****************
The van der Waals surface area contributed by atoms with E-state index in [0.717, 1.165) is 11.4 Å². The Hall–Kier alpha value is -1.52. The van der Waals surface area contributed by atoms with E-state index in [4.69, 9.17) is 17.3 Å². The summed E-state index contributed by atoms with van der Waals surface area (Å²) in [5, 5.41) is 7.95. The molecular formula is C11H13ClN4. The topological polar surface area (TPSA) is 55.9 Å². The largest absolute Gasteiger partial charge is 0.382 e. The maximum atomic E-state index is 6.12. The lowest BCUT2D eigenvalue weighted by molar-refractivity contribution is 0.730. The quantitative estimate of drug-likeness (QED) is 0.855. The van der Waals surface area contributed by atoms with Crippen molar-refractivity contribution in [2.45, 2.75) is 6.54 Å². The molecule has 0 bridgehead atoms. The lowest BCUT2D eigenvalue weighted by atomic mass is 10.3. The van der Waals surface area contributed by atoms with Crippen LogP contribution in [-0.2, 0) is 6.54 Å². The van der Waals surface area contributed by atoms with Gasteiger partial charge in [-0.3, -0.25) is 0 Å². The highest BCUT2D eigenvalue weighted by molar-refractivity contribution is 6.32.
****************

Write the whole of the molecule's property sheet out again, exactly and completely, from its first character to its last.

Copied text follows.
The van der Waals surface area contributed by atoms with E-state index in [0.717, 1.165) is 11.4 Å². The Hall–Kier alpha value is -1.52. The van der Waals surface area contributed by atoms with E-state index in [4.69, 9.17) is 17.3 Å². The summed E-state index contributed by atoms with van der Waals surface area (Å²) in [5, 5.41) is 7.95. The molecular formula is C11H13ClN4. The topological polar surface area (TPSA) is 55.9 Å². The largest absolute Gasteiger partial charge is 0.382 e. The maximum atomic E-state index is 6.12. The lowest BCUT2D eigenvalue weighted by molar-refractivity contribution is 0.730. The quantitative estimate of drug-likeness (QED) is 0.855. The van der Waals surface area contributed by atoms with Crippen molar-refractivity contribution in [2.45, 2.75) is 6.54 Å². The molecule has 0 bridgehead atoms. The lowest BCUT2D eigenvalue weighted by atomic mass is 10.3. The van der Waals surface area contributed by atoms with Crippen LogP contribution in [-0.2, 0) is 6.54 Å². The van der Waals surface area contributed by atoms with Gasteiger partial charge in [-0.3, -0.25) is 0 Å². The highest BCUT2D eigenvalue weighted by molar-refractivity contribution is 6.32.